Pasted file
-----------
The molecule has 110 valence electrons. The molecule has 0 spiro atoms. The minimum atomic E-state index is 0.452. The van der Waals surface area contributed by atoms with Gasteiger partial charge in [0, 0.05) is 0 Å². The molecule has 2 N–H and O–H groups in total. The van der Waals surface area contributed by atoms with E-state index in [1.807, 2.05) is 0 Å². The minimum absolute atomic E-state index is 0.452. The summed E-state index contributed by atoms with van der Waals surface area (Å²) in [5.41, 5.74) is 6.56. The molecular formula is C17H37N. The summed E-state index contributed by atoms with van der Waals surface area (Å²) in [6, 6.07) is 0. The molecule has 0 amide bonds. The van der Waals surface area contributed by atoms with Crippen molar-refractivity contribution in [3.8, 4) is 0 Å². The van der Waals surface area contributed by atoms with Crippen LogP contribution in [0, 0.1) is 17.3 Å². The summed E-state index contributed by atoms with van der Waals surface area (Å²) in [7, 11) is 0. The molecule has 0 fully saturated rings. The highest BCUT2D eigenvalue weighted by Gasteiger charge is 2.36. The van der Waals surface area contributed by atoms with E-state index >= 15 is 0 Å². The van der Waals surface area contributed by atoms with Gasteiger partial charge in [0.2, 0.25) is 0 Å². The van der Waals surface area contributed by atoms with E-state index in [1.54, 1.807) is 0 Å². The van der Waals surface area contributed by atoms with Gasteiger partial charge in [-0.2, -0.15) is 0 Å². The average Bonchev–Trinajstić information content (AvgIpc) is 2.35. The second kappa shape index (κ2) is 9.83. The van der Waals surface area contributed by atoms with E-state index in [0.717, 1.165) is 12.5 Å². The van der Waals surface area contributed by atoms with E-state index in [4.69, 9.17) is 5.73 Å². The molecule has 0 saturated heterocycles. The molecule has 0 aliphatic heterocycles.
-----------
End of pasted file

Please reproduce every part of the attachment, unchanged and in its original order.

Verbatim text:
The molecule has 110 valence electrons. The molecule has 0 spiro atoms. The minimum atomic E-state index is 0.452. The van der Waals surface area contributed by atoms with Gasteiger partial charge in [0, 0.05) is 0 Å². The molecule has 2 N–H and O–H groups in total. The van der Waals surface area contributed by atoms with E-state index in [1.807, 2.05) is 0 Å². The minimum absolute atomic E-state index is 0.452. The summed E-state index contributed by atoms with van der Waals surface area (Å²) in [5.41, 5.74) is 6.56. The molecular formula is C17H37N. The summed E-state index contributed by atoms with van der Waals surface area (Å²) in [6, 6.07) is 0. The molecule has 0 amide bonds. The van der Waals surface area contributed by atoms with Crippen molar-refractivity contribution in [3.8, 4) is 0 Å². The van der Waals surface area contributed by atoms with Crippen LogP contribution in [0, 0.1) is 17.3 Å². The summed E-state index contributed by atoms with van der Waals surface area (Å²) in [7, 11) is 0. The molecule has 0 fully saturated rings. The highest BCUT2D eigenvalue weighted by Gasteiger charge is 2.36. The van der Waals surface area contributed by atoms with E-state index >= 15 is 0 Å². The van der Waals surface area contributed by atoms with Gasteiger partial charge in [0.2, 0.25) is 0 Å². The van der Waals surface area contributed by atoms with E-state index in [1.54, 1.807) is 0 Å². The van der Waals surface area contributed by atoms with Gasteiger partial charge in [-0.2, -0.15) is 0 Å². The average Bonchev–Trinajstić information content (AvgIpc) is 2.35. The second kappa shape index (κ2) is 9.83. The van der Waals surface area contributed by atoms with E-state index in [0.717, 1.165) is 12.5 Å². The van der Waals surface area contributed by atoms with E-state index in [4.69, 9.17) is 5.73 Å². The molecule has 0 saturated heterocycles. The molecule has 0 aliphatic heterocycles.